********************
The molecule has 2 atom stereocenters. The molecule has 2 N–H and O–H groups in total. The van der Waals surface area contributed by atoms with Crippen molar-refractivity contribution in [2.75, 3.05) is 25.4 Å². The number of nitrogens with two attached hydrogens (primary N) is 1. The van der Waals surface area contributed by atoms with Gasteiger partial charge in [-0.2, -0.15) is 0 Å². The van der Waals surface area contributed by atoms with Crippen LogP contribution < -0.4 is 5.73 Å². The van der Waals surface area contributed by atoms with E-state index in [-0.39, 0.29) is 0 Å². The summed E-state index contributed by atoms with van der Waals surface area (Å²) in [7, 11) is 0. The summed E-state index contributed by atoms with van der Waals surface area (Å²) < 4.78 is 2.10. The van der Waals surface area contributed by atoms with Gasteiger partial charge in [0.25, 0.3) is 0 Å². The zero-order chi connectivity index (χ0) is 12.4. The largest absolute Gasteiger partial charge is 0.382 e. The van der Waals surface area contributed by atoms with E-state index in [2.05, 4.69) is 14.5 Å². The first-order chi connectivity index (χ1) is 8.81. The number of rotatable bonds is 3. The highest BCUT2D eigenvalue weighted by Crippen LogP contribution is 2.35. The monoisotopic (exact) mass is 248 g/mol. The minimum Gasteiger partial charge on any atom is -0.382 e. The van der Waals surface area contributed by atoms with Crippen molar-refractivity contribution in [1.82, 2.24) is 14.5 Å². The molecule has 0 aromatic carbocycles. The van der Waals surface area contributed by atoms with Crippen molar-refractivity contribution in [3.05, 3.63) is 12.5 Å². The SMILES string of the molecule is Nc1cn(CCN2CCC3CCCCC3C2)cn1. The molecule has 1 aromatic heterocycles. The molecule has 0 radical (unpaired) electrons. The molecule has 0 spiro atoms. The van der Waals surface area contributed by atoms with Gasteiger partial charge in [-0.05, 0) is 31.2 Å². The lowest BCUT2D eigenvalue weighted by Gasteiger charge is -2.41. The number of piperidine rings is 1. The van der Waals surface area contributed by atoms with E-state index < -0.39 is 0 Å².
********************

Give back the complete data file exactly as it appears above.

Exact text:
The molecule has 2 atom stereocenters. The molecule has 2 N–H and O–H groups in total. The van der Waals surface area contributed by atoms with Crippen molar-refractivity contribution in [2.75, 3.05) is 25.4 Å². The number of nitrogens with two attached hydrogens (primary N) is 1. The van der Waals surface area contributed by atoms with Gasteiger partial charge in [-0.2, -0.15) is 0 Å². The van der Waals surface area contributed by atoms with Crippen LogP contribution < -0.4 is 5.73 Å². The van der Waals surface area contributed by atoms with E-state index in [-0.39, 0.29) is 0 Å². The summed E-state index contributed by atoms with van der Waals surface area (Å²) in [7, 11) is 0. The summed E-state index contributed by atoms with van der Waals surface area (Å²) < 4.78 is 2.10. The van der Waals surface area contributed by atoms with Gasteiger partial charge in [0.25, 0.3) is 0 Å². The zero-order chi connectivity index (χ0) is 12.4. The largest absolute Gasteiger partial charge is 0.382 e. The van der Waals surface area contributed by atoms with E-state index in [2.05, 4.69) is 14.5 Å². The first-order chi connectivity index (χ1) is 8.81. The number of rotatable bonds is 3. The highest BCUT2D eigenvalue weighted by Crippen LogP contribution is 2.35. The monoisotopic (exact) mass is 248 g/mol. The minimum Gasteiger partial charge on any atom is -0.382 e. The van der Waals surface area contributed by atoms with Crippen molar-refractivity contribution in [1.82, 2.24) is 14.5 Å². The molecule has 0 aromatic carbocycles. The van der Waals surface area contributed by atoms with Crippen molar-refractivity contribution in [3.05, 3.63) is 12.5 Å². The SMILES string of the molecule is Nc1cn(CCN2CCC3CCCCC3C2)cn1. The molecule has 1 aromatic heterocycles. The molecule has 0 radical (unpaired) electrons. The molecule has 0 spiro atoms. The van der Waals surface area contributed by atoms with Gasteiger partial charge in [-0.05, 0) is 31.2 Å². The lowest BCUT2D eigenvalue weighted by Gasteiger charge is -2.41. The number of piperidine rings is 1. The van der Waals surface area contributed by atoms with E-state index < -0.39 is 0 Å².